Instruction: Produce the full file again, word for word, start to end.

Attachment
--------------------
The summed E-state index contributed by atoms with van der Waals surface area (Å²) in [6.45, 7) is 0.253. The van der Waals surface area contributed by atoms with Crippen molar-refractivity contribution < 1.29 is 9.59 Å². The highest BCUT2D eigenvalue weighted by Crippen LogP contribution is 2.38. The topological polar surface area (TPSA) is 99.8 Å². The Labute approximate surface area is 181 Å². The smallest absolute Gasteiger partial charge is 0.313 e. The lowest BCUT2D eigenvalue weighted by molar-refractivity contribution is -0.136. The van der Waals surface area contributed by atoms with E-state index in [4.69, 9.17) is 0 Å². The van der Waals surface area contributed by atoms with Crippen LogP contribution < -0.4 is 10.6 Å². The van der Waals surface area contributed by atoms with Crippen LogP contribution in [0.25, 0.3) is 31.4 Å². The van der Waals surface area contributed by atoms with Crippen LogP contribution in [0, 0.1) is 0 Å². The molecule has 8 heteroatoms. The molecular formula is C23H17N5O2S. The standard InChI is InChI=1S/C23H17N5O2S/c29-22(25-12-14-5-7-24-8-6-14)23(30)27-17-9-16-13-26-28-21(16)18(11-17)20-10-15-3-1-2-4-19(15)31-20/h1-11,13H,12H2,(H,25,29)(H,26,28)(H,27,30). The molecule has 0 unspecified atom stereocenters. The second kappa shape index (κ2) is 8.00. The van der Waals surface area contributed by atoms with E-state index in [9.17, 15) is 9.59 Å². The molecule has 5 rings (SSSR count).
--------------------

The summed E-state index contributed by atoms with van der Waals surface area (Å²) in [6.45, 7) is 0.253. The van der Waals surface area contributed by atoms with Crippen molar-refractivity contribution < 1.29 is 9.59 Å². The highest BCUT2D eigenvalue weighted by Crippen LogP contribution is 2.38. The topological polar surface area (TPSA) is 99.8 Å². The Labute approximate surface area is 181 Å². The smallest absolute Gasteiger partial charge is 0.313 e. The lowest BCUT2D eigenvalue weighted by molar-refractivity contribution is -0.136. The van der Waals surface area contributed by atoms with E-state index in [4.69, 9.17) is 0 Å². The van der Waals surface area contributed by atoms with Crippen LogP contribution < -0.4 is 10.6 Å². The van der Waals surface area contributed by atoms with Crippen LogP contribution in [0.25, 0.3) is 31.4 Å². The van der Waals surface area contributed by atoms with Crippen LogP contribution in [0, 0.1) is 0 Å². The molecule has 8 heteroatoms. The molecular formula is C23H17N5O2S. The standard InChI is InChI=1S/C23H17N5O2S/c29-22(25-12-14-5-7-24-8-6-14)23(30)27-17-9-16-13-26-28-21(16)18(11-17)20-10-15-3-1-2-4-19(15)31-20/h1-11,13H,12H2,(H,25,29)(H,26,28)(H,27,30). The molecule has 0 unspecified atom stereocenters. The second kappa shape index (κ2) is 8.00. The van der Waals surface area contributed by atoms with E-state index in [9.17, 15) is 9.59 Å². The molecule has 5 rings (SSSR count).